Evangelical leader urges followers to vote for Christians – not Mormons

Rev. Robert Jeffress, a prominent evangelical pastor, today endorsed Rick Perry and said that his fellow Christians should vote for Perry over Mitt Romney because Romney is a Mormon. Jeffress described Mormonism as “not Christian” and “a cult.”

The Values Voter Summit, a gathering of conservatives and evangelicals banding together for political purposes, began today, and no one has made more noise than Jeffress – except perhaps Mitt Romney’s deafening silence in the face of repeated attacks on his religion. Jeffress introduced Rick Perry and said that evangelical Christians “have a choice to make” between someone who is “a good, moral person” – like Romney – and someone who is “a born-again follower of the Lord Jesus Christ” – like Perry. He later clarified and expanded his remarks in an interview with CNN:

And that’s not some fanatical comment. That’s been the historic position of evangelical Christianity. The Southern Baptist Convention, which is the largest Protestant denomination in the world, has officially labeled Mormonism as a cult.

I think Mitt Romney’s a good, moral man, but I think those of us who are born-again followers of Christ should always prefer a competent Christian to a competent – to a competent non-Christian like Mitt Romney.

So that’s why I’m enthusiastic about Perry.

Jeffress was about to discuss his interpretation of Article Six of the Constitution, which forbids a religious test for holding office, but sadly he was cut off by the CNN reporter pointing out that Mormons identify themselves as Christian, which didn’t budge Jeffress’ attitude. After further questions, Jeffress allowed that he would “hold his nose” and vote for Romney in a general election if Romney captured the nomination, because Romney “at least supports biblical principles” and Jeffress thinks Obama does not. He also graciously observed that in the case of staunch conservative like Rep. Eric Cantor, being Jewish should not be “held against him.”

Jeffress also spoke with Bryan Fischer, a radio host who has opined that the First Amendment only protects the free exercise of Christianity – which, he agrees, does not include Mormonism. Fischer is scheduled to speak immediately before Romney today.

This post was written by
Literata is a Wiccan who studies theaology and enjoys developing poetry and rituals. Her work has appeared in several anthologies, including Mandragora and Anointed as well as multiple periodicals. She also blogs at Forging Futures and writes for her own site, Works of Literata, . When she's not leading Rose Coven, reading Tarot or communing with nature, she works on her Ph.D. dissertation in history and enjoys travel and spending time with her husband and four cats. Please note that everything Literata writes here is solely her own personal opinion. It does not represent the position of any organization with which she is affiliated.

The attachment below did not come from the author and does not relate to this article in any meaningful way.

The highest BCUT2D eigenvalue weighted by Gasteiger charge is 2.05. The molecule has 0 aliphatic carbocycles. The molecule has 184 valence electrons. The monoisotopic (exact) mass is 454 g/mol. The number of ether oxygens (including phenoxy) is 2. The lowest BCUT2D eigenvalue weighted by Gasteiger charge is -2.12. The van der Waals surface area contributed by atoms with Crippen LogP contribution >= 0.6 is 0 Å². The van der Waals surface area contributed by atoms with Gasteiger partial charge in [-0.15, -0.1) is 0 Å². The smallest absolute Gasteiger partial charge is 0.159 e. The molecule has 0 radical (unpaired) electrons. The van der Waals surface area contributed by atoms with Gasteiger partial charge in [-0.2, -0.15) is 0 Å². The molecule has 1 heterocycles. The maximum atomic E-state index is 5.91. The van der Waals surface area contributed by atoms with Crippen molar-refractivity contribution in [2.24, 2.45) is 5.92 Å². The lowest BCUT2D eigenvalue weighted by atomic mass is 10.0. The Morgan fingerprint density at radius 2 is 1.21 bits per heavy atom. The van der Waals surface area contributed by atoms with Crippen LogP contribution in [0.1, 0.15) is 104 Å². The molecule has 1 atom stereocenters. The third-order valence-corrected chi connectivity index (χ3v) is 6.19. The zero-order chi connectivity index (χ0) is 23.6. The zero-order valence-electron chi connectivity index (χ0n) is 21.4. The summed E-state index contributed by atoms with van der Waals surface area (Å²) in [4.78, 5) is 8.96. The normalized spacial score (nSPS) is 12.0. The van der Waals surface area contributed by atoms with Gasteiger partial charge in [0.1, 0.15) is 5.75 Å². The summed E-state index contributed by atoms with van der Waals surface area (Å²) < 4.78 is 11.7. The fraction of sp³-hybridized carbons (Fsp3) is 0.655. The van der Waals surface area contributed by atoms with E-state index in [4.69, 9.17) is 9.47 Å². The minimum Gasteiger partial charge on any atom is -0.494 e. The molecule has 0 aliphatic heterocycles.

4 Comments on "Evangelical leader urges followers to vote for Christians – not Mormons"

  • Hecate Demeter says

    Explain to me again why these people are tax exempt????

  • I suppose on some level it's nice to know that Pagans aren't the only ones in the crosshairs–even people who do acknowledge Jesus Christ as their personal savior but choose to believe he is a separate deity from God the Father and the Holy Spirit–at least I believe that's the doctrinal difference that sticks in the evangelical craw–are being attacked. At this point it is patently obvious this is much more about power than it ever was about who your God is.

  • How ironic is it that part of their Christian "values" include religious hate speech against other Christian religious traditions? If they treat each other this way, imagine the way they would act toward others if they got the political power that they so want.

    • Bridget says

      Cern, it has been that way for ages. It's the funny thing about Christianity. Catholics believe their way is the only way, Methodists believe their strand of Christianity is the one true and correct version, and so on and so forth. And don't get me started on Southern Baptists. I have never understood the whole thing. Then again, all of these same people push worship of Jesus Christ, who isn't even Christian; he was Jewish. Unfortunately, it's the zealots that garner the attention.

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  • Trackback from Hail Columbia
    Monday, 24 September, 2012

    […] as the wide field of potential Republican candidates courted conservative Christian voters while some speakers argued about whether members of the LDS church (Mormons) are or aren’t Christian…. Now that Mitt’s won the nomination, the religious issues this year seemed to be an emphasis […]

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